But, we are not at traditional war- the one where basic supplies become extinct, where people get killed in a matter of seconds, where the threat of death is real even inside the sanctity of their own homes, where self-isolation is in pungent basements or a hidden attic with no clean water to utilize, and where the trauma ends up defining the person he becomes in the aftermath.
We will soon be back to physically sitting and laughing over a joke with our friends, discovering the beginning of a partnership, and celebrating special occasions with kids. It might take a few weeks, a few months, or perhaps, an entire year. It will eventually happen. But this is the time to reflect and count our blessings.
There are nations who have recently been through years of war and, are suffering the pandemic too. When the world has gone under lock down busy worrying about their own survival, petty wars have temporarily ceased. To those nations, who have seen their children being bombed in front of their own eyes, losing a limb, or two, or losing themselves to cruel death, this pandemic isn’t really a suffering. It is only a blessing.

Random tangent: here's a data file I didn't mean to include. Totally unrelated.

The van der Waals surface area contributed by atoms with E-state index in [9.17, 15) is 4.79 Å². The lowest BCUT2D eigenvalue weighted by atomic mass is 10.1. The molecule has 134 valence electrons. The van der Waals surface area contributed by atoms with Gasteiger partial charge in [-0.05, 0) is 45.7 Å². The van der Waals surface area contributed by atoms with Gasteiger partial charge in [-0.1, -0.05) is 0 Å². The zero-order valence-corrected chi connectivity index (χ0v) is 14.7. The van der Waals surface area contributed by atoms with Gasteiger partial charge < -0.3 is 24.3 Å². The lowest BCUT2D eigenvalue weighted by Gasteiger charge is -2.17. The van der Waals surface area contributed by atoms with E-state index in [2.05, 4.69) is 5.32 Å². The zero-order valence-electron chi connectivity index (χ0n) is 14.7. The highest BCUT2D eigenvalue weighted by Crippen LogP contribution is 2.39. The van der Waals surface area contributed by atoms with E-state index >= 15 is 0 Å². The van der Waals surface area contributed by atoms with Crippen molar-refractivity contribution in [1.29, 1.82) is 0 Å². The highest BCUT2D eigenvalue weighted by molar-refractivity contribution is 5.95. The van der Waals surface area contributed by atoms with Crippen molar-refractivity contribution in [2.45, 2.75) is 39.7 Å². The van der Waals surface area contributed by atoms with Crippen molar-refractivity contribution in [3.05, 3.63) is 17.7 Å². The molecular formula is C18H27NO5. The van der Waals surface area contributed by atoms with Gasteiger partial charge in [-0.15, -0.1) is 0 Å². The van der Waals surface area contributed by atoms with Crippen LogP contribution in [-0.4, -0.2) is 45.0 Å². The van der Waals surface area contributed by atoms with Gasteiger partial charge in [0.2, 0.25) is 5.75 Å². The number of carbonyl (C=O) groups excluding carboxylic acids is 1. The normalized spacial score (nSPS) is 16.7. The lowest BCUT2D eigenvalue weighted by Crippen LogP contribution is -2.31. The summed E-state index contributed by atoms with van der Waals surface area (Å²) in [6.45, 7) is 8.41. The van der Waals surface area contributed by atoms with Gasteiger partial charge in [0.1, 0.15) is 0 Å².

While we are hoping to go back to our ‘normal’ lives, the war-torn countries hope that ‘normal’ would slow down by another day. They wish that ‘normal’ never comes. They know that it is inevitable. The moment this pandemic becomes less of a concern, their true suffering shall begin.
As much as we enthusiastically check for updates today and share the news with our loved ones, let’s not turn a blind eye to their plight. Remember, the least we can do is advocate for freedom to live peacefully for every individual and create awareness about the situation.
We are living in the hope that tomorrow shall be better. Let’s give that hope to those nations too. Let tomorrow be truly better for all.
-29th April, 2020